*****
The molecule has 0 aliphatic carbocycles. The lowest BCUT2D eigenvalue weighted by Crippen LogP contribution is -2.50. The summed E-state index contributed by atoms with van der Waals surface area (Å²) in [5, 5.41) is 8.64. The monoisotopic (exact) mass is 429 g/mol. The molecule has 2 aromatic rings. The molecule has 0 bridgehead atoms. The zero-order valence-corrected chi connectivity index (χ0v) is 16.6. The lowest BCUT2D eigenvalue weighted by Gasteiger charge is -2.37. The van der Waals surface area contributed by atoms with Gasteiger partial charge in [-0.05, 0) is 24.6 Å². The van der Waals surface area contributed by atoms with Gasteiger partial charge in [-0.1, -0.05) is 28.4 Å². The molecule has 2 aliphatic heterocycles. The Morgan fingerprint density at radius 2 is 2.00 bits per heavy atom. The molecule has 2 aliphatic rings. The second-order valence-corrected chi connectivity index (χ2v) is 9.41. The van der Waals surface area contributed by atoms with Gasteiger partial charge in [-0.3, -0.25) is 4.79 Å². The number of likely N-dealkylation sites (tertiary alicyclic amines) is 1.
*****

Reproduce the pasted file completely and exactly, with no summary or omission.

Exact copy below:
The molecule has 0 aliphatic carbocycles. The lowest BCUT2D eigenvalue weighted by Crippen LogP contribution is -2.50. The summed E-state index contributed by atoms with van der Waals surface area (Å²) in [5, 5.41) is 8.64. The monoisotopic (exact) mass is 429 g/mol. The molecule has 2 aromatic rings. The molecule has 0 bridgehead atoms. The zero-order valence-corrected chi connectivity index (χ0v) is 16.6. The lowest BCUT2D eigenvalue weighted by Gasteiger charge is -2.37. The van der Waals surface area contributed by atoms with Gasteiger partial charge in [-0.05, 0) is 24.6 Å². The van der Waals surface area contributed by atoms with Gasteiger partial charge in [-0.1, -0.05) is 28.4 Å². The molecule has 2 aliphatic heterocycles. The Morgan fingerprint density at radius 2 is 2.00 bits per heavy atom. The molecule has 2 aliphatic rings. The second-order valence-corrected chi connectivity index (χ2v) is 9.41. The van der Waals surface area contributed by atoms with Gasteiger partial charge in [-0.3, -0.25) is 4.79 Å². The number of likely N-dealkylation sites (tertiary alicyclic amines) is 1.